Gruppe 4Group 1: Palaeographic Fonts
The palaeographic fonts (25 fonts) have been vectorized using photos, photocopies or scans of ancient manuscripts as templates. Their outlines should therefore be relatively authentic.
The year indicates the exact or approximate date of the original.
Datings on entire or half centuries are esteemed.
More "medieval manuscript" fonts see group 3.
group 2
Gruppe 3
Gruppe 4

The models are composed with the actual KPS fonts.

1. Palaeographic Fonts
download0133 Traianus
Capitalis Monumentalis from Trajan's column, Rome
Roman Inscription Majuscule (engraved).
The most "classical" variation of all latin alphabets in an own vectorization. Complete standard character set and some alternates.


new 21.3.15
download0100_debellis0200 De Bellis Macedonicis
Transition form between Rustica and Uncial
according to a fragment, found in Egypt in about 1900 and preserved at the British Museum, London (Papyrus 745), 1 st to 3 rd century. Oldest surviving example of a Latin codex.
The font contains up to 5 versions of every glyph. The missing forms B G J K W X Y Z have been reconstructed but are replaced by a joker when Style Set 8 is activated.
download0300_petros0300 Petros
Greek Reed Pen Hand of the Late Antiquity
Greek hand from the oldest remaining copies of St. Peter's epistles, dated 3 rd / 4 th century.
Formerly Papyrus Bodmer VIII.
The font viewer only shows a latin ball pen hand. When Stylistic Set 19 and standard ligatures are activated, the Greek text can be written phonetically on the Latin keyboard. Ligatures and contextuals are inserted automatically.
download0362_vitalis0362 Vitalis
Younger Roman Cursive or Minuscule Cursive
Hand from the so called Vitalis letter, written on papyrus before 362 (Strasburg, Pap. lat. Argent. 1).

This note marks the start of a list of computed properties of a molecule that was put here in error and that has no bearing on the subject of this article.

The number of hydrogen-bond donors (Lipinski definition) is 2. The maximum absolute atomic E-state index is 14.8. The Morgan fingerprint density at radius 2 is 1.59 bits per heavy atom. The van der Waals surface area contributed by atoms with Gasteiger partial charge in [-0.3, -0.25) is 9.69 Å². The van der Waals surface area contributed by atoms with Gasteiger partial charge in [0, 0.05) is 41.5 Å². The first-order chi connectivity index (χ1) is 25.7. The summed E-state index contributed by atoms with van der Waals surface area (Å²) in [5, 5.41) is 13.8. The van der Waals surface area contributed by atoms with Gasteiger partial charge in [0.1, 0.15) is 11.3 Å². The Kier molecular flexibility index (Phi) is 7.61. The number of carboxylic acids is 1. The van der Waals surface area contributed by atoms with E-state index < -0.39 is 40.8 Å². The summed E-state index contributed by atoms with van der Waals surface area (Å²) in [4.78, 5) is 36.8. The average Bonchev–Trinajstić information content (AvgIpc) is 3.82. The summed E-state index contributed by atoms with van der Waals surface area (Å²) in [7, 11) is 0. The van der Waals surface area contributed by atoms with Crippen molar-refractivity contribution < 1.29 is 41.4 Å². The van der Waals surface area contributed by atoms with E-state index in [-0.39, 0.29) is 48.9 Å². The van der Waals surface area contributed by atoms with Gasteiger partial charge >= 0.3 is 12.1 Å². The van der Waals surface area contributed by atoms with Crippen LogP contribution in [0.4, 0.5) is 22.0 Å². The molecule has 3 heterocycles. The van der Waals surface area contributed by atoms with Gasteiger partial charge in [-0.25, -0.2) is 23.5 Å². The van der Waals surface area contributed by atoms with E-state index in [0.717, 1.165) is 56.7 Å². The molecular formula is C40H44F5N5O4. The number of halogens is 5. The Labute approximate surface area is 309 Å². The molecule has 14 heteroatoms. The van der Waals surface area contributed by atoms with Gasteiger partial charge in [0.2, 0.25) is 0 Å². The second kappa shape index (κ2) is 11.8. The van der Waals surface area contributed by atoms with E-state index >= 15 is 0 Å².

Contains a huge number of alternates and ligatures.
download0500_sang0400 Vergilius Sangallensis
Capitalis Quadrata

Majuscule from the Virgil fragments in
Stiftsbibliothek St.Gall (Cod. Sang. 1394, 4th/5th century).
Contains some alternates inserted automatically according to context.
download0425_uncialis_romana0425 Uncialis Romana
Roman Uncials
according to Paris, BN lat 5730, 1st half of 5th century
(Titus Livius).
Contains up to 6 alternates for certain glyphs that can be inserted from the tables.
No features.

new 21.3.15
download0480_romanus0480 Vergilius Romanus
Capitalis Rustica
according to the Vergilius Romanus (Vat. lat. 3867), written in Rome around 480.
Up to 7 versions of each letter which are varied automatically according to context.
download0500_sang0500 Vergilius Sangallensis
Capitalis Quadrata

Majuscule hand from the Vergil fragments in the Stiftsbibliothek St.Gallen (Cod. Sang. 1394, 4 th / 5 th century).
Contains some alternates which are inserted automatically according to the context.
download0512_dios0512 Dioskorides
Greek Uncial
according to the Vienna Dioskorides, about 512
Österreichische Nationalbibliothek Wien,
Cod. Med. Gr. 1.
Can be written phonetically.
Contains titling majuscules.

download0550_uncialis0550 Uncialis
French "calligraphic" Uncials
from a gospel book, Lyon, 6th century.
No features.

new 21.3.15
download0746_beda0746 Beda
Insular Minuscule
according to Beda Venerabilis: Historia ecclesiastica gentis Anglorum, Northumbria, dated 746.
RNL St. Petersburg, cod. lat. Q. v. I, 18.
Contains automatic ligatures and should not be used without them.
download0800_kells0800 Kells
Insular Half Uncial

from the Book of Kells
Dublin, Trinity College Library, Ms. 58.
With automatic ligatures and contextual alternates.
The Latin abbreviations are optional.
download0800_remedius0800 Remedius
so called "Lombardic-Raetic Minuscule"
according to Codex 348 of the Stiftsbibliothek St. Gallen (Sacramentary of bishop Remedius, Chur about 800).
Contains automatic ligatures, Latin abbreviations, Roman Numerals (automatical til 3999), titling versals and some initial alphabets.
0800 Theophanes
9 th century Greek Minuscule; "vetustissima" according to Wattenbach
according to a 9 th century Theophanes manuscript.